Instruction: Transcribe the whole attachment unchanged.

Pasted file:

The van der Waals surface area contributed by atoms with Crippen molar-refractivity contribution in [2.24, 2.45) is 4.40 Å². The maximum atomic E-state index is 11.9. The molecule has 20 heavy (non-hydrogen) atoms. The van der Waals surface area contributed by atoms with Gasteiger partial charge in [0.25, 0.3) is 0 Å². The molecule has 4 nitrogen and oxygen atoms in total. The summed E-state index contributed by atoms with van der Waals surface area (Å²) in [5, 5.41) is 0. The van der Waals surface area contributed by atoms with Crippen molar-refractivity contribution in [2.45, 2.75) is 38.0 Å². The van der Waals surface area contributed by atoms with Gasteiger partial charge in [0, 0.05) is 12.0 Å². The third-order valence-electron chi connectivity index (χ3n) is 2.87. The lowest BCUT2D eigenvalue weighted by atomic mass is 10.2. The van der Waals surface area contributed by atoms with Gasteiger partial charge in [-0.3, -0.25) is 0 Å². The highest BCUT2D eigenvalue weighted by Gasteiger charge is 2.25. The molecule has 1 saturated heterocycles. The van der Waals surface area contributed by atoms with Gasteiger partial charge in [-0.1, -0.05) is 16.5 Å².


The van der Waals surface area contributed by atoms with Crippen molar-refractivity contribution in [2.24, 2.45) is 4.40 Å². The maximum atomic E-state index is 11.9. The molecule has 20 heavy (non-hydrogen) atoms. The van der Waals surface area contributed by atoms with Gasteiger partial charge in [0.25, 0.3) is 0 Å². The molecule has 4 nitrogen and oxygen atoms in total. The summed E-state index contributed by atoms with van der Waals surface area (Å²) in [5, 5.41) is 0. The van der Waals surface area contributed by atoms with Crippen molar-refractivity contribution in [2.45, 2.75) is 38.0 Å². The van der Waals surface area contributed by atoms with Gasteiger partial charge in [0, 0.05) is 12.0 Å². The third-order valence-electron chi connectivity index (χ3n) is 2.87. The lowest BCUT2D eigenvalue weighted by atomic mass is 10.2. The van der Waals surface area contributed by atoms with Gasteiger partial charge in [-0.3, -0.25) is 0 Å². The highest BCUT2D eigenvalue weighted by Gasteiger charge is 2.25. The molecule has 1 saturated heterocycles. The van der Waals surface area contributed by atoms with Gasteiger partial charge in [-0.1, -0.05) is 16.5 Å².